Last week, U.S. Senators Mike Rounds (R-S.D.) and John Thune (R-S.D.) introduced the U.S. Beef Integrity Act, which would ensure that no beef that was born, raised or slaughtered in foreign countries could be labeled as a “Product of the U.S.A.”
If passed, the label would only apply to beef and beef products exclusively derived from one or more animals born, raised and slaughtered in the United States.
According to a press release from Senator Rounds’ office, “Currently, the USDA’s Food Safety and Inspection Service (FSIS) does not require that beef be born, raised and slaughtered in the U.S. in order to carry a ‘Product of the U.S.A.’ label. This loophole allows beef from livestock born and raised in foreign countries to be labeled ‘Product of the U.S.A.’ as long as the beef undergoes additional processing at a processing plant in the U.S.”
In an official statement, Senator Rounds said, “Our cattle producers offer some of the highest-quality beef in the world. Consumers deserve to know where their food is coming from. When South Dakota families purchase beef labeled ‘Product of the U.S.A.,’ they should know with certainty that it is coming from one of our top-quality producers. Today’s beef labeling rules are misleading and allow beef and beef products from cattle born, raised and slaughtered outside of the U.S. to be labeled as U.S. beef. This must be fixed for both consumers and our hardworking producers.”
Senator Thune added, “For South Dakota ranchers, ‘Product of the U.S.A’ is far more than a label. It’s a sense of pride, and it represents a way of life. This legislation is straightforward and common sense, two qualities that are often lacking in Washington and are made up for by South Dakotans and their hardworking spirit. It’s with our ranchers and agriculture community in mind that I’m proud to support this bill to give consumers more accurate information about what’s on the grocery store shelf and help showcase America’s beef products – the best in the world – as clearly and as proudly as possible.”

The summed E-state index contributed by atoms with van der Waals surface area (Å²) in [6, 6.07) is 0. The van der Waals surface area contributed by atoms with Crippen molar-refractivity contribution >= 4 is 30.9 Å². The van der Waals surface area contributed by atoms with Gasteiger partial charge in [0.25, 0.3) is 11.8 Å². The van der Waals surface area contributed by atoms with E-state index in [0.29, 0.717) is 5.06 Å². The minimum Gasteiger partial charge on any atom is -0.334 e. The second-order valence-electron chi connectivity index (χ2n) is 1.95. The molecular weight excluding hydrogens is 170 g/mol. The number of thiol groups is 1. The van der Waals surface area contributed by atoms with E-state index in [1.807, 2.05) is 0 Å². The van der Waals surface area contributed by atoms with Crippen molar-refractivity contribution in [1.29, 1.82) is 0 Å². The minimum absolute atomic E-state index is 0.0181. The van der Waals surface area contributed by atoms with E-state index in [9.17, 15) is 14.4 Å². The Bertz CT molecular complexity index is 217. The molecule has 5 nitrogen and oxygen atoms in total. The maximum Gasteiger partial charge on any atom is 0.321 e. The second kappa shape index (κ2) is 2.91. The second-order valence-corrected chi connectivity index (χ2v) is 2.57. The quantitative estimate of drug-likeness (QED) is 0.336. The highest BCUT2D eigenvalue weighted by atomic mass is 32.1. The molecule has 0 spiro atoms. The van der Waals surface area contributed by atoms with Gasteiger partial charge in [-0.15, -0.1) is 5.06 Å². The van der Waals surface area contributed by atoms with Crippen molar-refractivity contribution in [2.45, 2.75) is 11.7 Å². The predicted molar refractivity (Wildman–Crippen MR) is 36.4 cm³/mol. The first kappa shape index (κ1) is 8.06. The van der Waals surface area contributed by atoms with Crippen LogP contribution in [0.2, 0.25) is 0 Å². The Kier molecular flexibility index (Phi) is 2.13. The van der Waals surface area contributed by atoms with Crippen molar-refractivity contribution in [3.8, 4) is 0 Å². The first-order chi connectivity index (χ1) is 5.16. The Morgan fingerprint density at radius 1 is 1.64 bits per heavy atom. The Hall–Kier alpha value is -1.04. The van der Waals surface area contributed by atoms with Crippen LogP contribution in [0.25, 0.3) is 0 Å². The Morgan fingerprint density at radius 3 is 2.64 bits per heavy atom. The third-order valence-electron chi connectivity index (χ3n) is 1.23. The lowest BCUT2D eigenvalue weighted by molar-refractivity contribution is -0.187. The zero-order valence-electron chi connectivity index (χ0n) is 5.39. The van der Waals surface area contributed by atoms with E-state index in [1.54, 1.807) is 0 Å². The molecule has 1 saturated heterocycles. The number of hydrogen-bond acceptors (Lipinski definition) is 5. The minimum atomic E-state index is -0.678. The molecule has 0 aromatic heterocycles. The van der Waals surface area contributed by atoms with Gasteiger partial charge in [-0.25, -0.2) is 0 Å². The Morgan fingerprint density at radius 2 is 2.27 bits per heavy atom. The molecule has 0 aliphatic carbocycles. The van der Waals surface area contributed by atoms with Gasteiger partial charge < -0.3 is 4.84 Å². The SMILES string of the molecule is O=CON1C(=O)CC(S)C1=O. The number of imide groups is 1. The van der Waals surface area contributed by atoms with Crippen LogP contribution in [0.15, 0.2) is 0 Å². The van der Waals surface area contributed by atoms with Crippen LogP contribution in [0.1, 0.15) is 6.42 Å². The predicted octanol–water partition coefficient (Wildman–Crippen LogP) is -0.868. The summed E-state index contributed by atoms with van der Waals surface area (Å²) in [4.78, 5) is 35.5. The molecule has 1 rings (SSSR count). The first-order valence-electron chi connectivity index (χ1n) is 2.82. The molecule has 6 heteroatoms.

Senators Round and Thune also submitted this letter to USDA Secretary Sonny Perdue.
“Dear Secretary Perdue:
“We write to express our support for the U.S. Cattlemen’s Association’s (USCA) petition requesting the establishment of certain beef labeling requirements.
“As you may know, concerns have been raised around the U.S. Department of Agriculture (USDA) Food Safety and Inspection Service (FSIS) and the qualifications for labeling beef as a ‘Product of the U.S.A.’ Specifically, USDA’s Food Safety and Inspection Service (FSIS) does not currently require that beef be born, raised, and slaughtered in the United States in order to carry a “Product of the U.S.A.” label. As a result, beef from cattle that are born, raised, and slaughtered in another country can be labeled “Product of the U.S.A.” so long as the beef undergoes additional processing in a USDA-inspected plant.
“Our farmers and ranchers work hard to deliver the highest-quality and safest food products in the world. Americans recognize this, and they want to know where their food is coming from. Unfortunately, without clear parameters, the current “Product of the U.S.A.” label can be misleading to consumers and can result in imported beef being labeled as though it is of U.S. origin. Thank you for your prompt attention to this matter. We look forward to your response.”
You can read the complete USCA petition mentioned by the Senators by clicking here. An excerpt reads:
“To eliminate the likelihood of confusion and to better inform consumers, USCA contends that voluntary labels indicating 'Made in USA,' 'Product of USA' or similar content should be limited to beef from cattle born, raised, and harvested in the United States."
Additionally, on Halloween, Senator Jon Tester (D-MT) introduced a resolution supporting the reestablishment of a country-of-origin labeling (COOL) program. If you recall, COOL was repealed in 2015 because it was not in compliance with WTO rules.